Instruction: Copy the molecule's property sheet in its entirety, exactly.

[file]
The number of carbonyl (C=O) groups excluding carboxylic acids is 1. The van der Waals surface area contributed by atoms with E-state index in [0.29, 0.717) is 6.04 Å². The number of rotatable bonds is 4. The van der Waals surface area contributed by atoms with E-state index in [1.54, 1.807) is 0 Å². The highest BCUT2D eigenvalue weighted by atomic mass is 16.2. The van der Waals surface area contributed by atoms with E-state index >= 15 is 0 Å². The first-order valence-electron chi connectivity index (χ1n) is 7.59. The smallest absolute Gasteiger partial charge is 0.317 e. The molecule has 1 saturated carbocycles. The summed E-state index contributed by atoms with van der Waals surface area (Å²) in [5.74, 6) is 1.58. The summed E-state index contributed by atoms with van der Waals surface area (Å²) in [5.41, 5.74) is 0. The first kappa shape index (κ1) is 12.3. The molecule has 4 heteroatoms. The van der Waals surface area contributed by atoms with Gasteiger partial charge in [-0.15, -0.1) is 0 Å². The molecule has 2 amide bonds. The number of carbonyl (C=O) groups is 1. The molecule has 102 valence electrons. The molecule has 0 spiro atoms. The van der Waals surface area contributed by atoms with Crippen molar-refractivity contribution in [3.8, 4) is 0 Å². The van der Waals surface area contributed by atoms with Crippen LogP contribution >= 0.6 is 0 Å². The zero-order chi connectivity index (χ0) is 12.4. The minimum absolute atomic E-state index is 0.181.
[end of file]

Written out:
The number of carbonyl (C=O) groups excluding carboxylic acids is 1. The van der Waals surface area contributed by atoms with E-state index in [0.29, 0.717) is 6.04 Å². The number of rotatable bonds is 4. The van der Waals surface area contributed by atoms with E-state index in [1.54, 1.807) is 0 Å². The highest BCUT2D eigenvalue weighted by atomic mass is 16.2. The van der Waals surface area contributed by atoms with E-state index >= 15 is 0 Å². The first-order valence-electron chi connectivity index (χ1n) is 7.59. The smallest absolute Gasteiger partial charge is 0.317 e. The molecule has 1 saturated carbocycles. The summed E-state index contributed by atoms with van der Waals surface area (Å²) in [5.74, 6) is 1.58. The summed E-state index contributed by atoms with van der Waals surface area (Å²) in [5.41, 5.74) is 0. The first kappa shape index (κ1) is 12.3. The molecule has 4 heteroatoms. The van der Waals surface area contributed by atoms with Gasteiger partial charge in [-0.15, -0.1) is 0 Å². The molecule has 2 amide bonds. The number of carbonyl (C=O) groups is 1. The molecule has 102 valence electrons. The molecule has 0 spiro atoms. The van der Waals surface area contributed by atoms with Crippen molar-refractivity contribution in [3.8, 4) is 0 Å². The van der Waals surface area contributed by atoms with Crippen LogP contribution >= 0.6 is 0 Å². The zero-order chi connectivity index (χ0) is 12.4. The minimum absolute atomic E-state index is 0.181.